The sad truth is that entrepreneurs are more likely to end up going through a divorce than those who work traditional jobs. Entrepreneurship is risky, requires working long hours, and can plummet a couple into serious debt. Many aspects of being an entrepreneur can lead to the breakdown of a marriage. While the payoff may be huge if your business venture is a success, your marriage may be a casualty lost along the way.
Divorce for entrepreneurs creates considerations that are unique from most other divorces. Custody issues are complex because of the time entrepreneurs spend on the business. Property division is complicated because it is difficult to place a value on the business. True to form, support issues are also difficult to settle because it is hard to verify an entrepreneur’s income. Even child support, which is typically easy to determine, is more complicated for entrepreneurs.
Generally, when it comes to family law matters, child support is the easiest issue to settle. There are Child Support Guidelines in North Carolina that mandate how much a person’s child support obligation is based on a standard formula. You enter each parent’s income, child care expenses, health insurance expenses for the child, and extraordinary expenses related to the child into a worksheet and get a number that represents the child support obligation owed. It’s pretty black and white, unless of course it is hard to calculate your income.
Therein lies the problem of calculating child support for an entrepreneur. What exactly is any entrepreneur’s income? Some entrepreneurs never actually take a paycheck from the business. In fact, entrepreneurs are often advised to pay themselves just enough to get by, at least until the business begins to turn a profit. Some take a set amount each month, while others take variable amounts depending on how the business is doing. Even some of the most famous entrepreneurs actually have little cash on hand; the wealth is tied up in the company.
Because entrepreneurs are not your typical w-2 employees with salaries that reflect their true earnings, it can be hard to agree on an income to incorporate into the child support worksheet. Reconciling the guidelines for those with non-verifiable income can create quite a headache. The non-entrepreneur spouse will advocate that the entrepreneur makes more than the entrepreneur will claim he makes so that the amount of child support owed will be higher. This article will discuss various ways to address the complexities related to determining an appropriate child support amount.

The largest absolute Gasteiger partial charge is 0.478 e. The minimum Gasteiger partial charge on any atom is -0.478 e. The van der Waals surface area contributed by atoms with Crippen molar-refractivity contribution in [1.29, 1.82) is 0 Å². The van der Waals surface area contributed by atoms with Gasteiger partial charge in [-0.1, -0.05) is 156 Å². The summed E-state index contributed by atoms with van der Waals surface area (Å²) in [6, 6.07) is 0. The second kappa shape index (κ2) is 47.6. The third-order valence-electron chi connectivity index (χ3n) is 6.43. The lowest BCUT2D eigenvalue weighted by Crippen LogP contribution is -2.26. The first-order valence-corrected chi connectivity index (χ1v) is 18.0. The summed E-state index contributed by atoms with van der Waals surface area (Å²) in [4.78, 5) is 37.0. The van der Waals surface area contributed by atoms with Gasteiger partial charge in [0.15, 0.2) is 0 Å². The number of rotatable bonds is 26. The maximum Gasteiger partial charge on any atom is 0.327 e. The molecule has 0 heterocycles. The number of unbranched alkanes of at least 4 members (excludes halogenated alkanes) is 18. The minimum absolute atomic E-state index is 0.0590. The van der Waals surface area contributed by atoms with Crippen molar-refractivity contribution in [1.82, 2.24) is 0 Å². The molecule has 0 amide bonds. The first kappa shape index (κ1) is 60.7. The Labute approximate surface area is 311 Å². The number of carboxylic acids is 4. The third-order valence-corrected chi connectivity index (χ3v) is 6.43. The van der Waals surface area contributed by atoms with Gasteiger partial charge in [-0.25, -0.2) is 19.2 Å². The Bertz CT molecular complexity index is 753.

Impact of Divorce on the Business
Before we get into how to calculate income and other child support related concerns, it is worth noting that most businesses are not thriving in the year leading up to divorce. Many entrepreneurs will see a significant dip in revenue as they deal with the breakdown of their marriage. This is especially true for business owners with children. The emotional strain of divorce combined with the time spent dealing with attorneys typically does not create the most ideal situation for the entrepreneur. The business can take yet another hit if the entrepreneur has a new love interest, as this just diverts a business owner’s time and energy even more.
As you consider how you plan to calculate your income for child support purposes keep in mind the notion that your business may not have been thriving in the year leading up to your divorce. You may be thinking this is actually a good thing, the lower the income, the lower the child support obligation, right? Don’t be so hasty to take this position, we will discuss why it might not be in your best interest to lowball your income later in this article.
How To Calculate Income
Income is more than a salary; income includes commissions, bonuses, tips, rental income, royalties, interest, in-kind and fringe benefits, lottery winnings and even stock options. So, it is important to think beyond simply the salary that you take from your business venture when it comes to determining income.
Each type of business is different, and brings with it it’s own unique complexities to consider. Calculating income for a local coffee shop owner who has started generating a profit is clearly much different than calculating income for an entrepreneur working on a technology startup that won’t be profitable for years. Consider another type of entrepreneur; one who owns an import/export business whose cash flow varies dramatically based on fluctuations in inventory. As we discuss the various ways to calculate income, keep in mind the nature of the business venture will be a major factor in how income is calculated.
The way the business is organized and the accounting method used will also be factors to consider when trying determining income. This matters because tax forms are generally the first place to look when it comes to ascertaining a business owner’s income. A sole proprietorship, corporation, partnership, and LLC each have certain tax forms that will report earnings in different ways. Additionally, whether you have chosen the cash method, the accrual method, or a hybrid method of accounting will also be important to consider while pouring through tax records.
In addition to the relevant tax forms, be prepared to consider the following four financial statements: the balance sheet, income statement, statement of cash flows, and the statement of equity. Each of these also has financial data that is helpful in deciphering an entrepreneur’s true income. Specifically for business owners, the income used to calculate child support should be calculated on actual cash flow rather than income reported on a tax return.